MIT Technology review recently reported how Express Scripts scoured data from doctor’soffices, pharmacies, and laboratories to detect patterns that might alert doctors to potential patient issues. They say they can predict twelve months in advance and with 98 percent accuracy whether a particular patient will be compliant with their medication regimen.

If doctors know who won’t be compliant, they can take proactive steps to help them be compliant, perhaps by monitoring the patient closely, sending text message reminders and encouragements, or in other ways. The point is that the crunching of huge data sets can reveal information that can be acted on to improve health and lower health costs. That is the hope anyway, and why new companies are being founded and existing companies are investing heavily in developing the capability to capture and analyze all the data being generated by personal health trackers and contained in electronic medical records.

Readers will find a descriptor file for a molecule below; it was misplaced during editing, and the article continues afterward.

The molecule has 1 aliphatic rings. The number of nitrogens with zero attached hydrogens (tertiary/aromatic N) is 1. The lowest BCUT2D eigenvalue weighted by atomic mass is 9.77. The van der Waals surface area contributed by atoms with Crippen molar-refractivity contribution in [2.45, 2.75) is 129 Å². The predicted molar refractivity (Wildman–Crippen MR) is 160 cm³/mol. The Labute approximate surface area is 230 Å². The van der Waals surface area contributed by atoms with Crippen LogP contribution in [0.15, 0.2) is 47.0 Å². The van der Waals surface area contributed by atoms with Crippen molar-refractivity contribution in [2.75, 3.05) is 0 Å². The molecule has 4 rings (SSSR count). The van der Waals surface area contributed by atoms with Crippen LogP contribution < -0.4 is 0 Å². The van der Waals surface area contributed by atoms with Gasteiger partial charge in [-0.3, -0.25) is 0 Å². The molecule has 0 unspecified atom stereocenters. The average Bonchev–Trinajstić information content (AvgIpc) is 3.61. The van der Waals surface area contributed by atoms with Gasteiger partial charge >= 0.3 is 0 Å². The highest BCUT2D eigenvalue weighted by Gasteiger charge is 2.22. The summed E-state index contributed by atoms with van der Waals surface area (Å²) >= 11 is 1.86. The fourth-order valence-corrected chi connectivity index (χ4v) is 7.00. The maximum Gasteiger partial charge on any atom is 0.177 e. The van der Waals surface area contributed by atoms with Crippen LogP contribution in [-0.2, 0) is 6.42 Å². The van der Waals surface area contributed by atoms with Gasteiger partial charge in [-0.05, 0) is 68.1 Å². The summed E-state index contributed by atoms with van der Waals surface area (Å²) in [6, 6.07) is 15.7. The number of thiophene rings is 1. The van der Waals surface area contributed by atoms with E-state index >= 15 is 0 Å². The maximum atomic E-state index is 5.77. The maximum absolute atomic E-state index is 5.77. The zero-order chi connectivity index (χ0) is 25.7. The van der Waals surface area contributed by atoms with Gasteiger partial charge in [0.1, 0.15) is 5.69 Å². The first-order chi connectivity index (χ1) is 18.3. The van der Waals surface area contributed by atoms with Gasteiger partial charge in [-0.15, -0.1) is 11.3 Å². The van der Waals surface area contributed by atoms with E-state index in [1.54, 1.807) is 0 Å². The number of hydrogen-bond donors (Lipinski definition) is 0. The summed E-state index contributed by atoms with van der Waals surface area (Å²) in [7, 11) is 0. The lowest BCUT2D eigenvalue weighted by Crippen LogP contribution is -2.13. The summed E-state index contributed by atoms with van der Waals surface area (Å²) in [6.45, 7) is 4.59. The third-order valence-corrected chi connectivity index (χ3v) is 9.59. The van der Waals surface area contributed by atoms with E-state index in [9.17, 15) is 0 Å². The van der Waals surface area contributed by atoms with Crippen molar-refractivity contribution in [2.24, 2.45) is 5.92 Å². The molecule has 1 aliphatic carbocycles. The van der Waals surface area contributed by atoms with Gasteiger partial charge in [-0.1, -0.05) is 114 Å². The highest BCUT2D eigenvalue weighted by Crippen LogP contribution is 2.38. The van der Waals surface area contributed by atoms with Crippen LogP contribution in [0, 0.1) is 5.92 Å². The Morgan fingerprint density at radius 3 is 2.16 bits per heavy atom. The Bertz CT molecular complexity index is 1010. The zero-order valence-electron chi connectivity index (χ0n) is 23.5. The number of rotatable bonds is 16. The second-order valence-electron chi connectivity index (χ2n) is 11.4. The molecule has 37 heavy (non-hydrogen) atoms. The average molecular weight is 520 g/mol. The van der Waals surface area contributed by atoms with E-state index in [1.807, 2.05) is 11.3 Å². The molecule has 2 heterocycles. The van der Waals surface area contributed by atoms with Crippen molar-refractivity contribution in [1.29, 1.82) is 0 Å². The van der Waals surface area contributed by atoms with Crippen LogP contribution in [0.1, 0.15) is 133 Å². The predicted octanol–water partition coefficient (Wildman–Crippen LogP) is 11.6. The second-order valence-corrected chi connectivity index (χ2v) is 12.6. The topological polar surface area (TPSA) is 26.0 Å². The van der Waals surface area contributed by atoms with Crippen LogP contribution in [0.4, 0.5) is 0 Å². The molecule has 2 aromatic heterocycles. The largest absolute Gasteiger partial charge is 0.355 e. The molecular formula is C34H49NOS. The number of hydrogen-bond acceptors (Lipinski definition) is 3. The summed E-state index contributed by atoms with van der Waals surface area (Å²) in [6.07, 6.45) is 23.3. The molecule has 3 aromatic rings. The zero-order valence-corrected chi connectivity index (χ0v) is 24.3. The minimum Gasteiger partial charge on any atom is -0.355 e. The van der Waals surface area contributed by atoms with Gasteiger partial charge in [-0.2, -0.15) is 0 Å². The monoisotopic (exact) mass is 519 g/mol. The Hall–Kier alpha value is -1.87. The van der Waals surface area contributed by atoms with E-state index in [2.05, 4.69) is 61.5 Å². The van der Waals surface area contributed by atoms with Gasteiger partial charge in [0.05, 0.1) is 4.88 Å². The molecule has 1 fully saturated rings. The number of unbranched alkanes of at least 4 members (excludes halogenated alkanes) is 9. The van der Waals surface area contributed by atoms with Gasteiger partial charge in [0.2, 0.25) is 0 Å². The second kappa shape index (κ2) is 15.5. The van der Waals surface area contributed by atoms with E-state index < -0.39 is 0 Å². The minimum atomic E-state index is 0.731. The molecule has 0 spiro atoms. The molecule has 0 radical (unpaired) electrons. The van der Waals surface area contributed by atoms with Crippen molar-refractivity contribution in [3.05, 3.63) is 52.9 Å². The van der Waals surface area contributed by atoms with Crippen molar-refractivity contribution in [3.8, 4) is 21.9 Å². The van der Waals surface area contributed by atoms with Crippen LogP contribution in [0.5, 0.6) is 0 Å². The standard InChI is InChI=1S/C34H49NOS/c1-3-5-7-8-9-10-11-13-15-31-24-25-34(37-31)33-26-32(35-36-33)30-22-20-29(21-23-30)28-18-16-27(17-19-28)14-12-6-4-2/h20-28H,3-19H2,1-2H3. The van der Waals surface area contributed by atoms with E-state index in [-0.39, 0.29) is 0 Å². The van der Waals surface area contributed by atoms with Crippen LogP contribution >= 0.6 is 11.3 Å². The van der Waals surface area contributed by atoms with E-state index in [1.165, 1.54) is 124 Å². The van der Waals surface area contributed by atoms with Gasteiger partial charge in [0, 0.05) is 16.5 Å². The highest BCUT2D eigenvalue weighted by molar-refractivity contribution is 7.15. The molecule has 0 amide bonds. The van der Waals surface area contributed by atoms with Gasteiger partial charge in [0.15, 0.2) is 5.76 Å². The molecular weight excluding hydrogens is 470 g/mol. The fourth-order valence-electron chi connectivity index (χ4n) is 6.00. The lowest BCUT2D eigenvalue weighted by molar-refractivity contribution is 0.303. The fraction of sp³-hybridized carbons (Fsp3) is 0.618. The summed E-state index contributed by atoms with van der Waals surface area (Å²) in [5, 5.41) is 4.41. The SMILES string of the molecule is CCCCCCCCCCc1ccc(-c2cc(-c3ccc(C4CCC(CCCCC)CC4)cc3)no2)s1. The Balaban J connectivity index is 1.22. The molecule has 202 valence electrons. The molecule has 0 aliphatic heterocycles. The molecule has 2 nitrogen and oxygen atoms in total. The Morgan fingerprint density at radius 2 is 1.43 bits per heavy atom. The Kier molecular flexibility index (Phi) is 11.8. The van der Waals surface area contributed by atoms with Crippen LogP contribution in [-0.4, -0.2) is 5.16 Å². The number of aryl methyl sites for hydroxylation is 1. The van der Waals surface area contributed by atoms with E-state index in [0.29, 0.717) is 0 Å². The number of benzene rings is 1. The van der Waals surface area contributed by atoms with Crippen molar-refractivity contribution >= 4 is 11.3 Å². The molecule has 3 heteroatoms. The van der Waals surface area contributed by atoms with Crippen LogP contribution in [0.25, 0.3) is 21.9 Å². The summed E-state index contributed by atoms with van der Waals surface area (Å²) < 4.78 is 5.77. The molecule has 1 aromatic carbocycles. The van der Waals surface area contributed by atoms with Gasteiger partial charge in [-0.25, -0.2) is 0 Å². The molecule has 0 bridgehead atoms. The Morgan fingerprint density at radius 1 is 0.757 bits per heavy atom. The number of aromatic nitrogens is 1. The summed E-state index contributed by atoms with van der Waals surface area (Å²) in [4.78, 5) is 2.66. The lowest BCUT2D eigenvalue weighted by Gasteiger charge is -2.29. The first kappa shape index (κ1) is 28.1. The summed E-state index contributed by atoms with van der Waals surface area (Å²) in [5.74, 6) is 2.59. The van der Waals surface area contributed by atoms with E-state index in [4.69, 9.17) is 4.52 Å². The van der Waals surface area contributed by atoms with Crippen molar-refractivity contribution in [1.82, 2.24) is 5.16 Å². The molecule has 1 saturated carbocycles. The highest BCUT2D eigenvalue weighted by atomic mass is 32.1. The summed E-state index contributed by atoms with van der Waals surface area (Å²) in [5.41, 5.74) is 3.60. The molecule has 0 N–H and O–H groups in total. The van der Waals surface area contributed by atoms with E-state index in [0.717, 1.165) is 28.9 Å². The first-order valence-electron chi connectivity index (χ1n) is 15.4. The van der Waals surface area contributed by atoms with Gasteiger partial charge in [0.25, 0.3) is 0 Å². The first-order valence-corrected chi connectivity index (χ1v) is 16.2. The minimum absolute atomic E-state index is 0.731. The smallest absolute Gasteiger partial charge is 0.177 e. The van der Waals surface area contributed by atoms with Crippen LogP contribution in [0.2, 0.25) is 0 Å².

Big medical data holds the promise to enable better and more personalized medicine. The key to success will be in coupling the analysis software with ways of presenting the data in meaningful ways so that people can understand it and take action.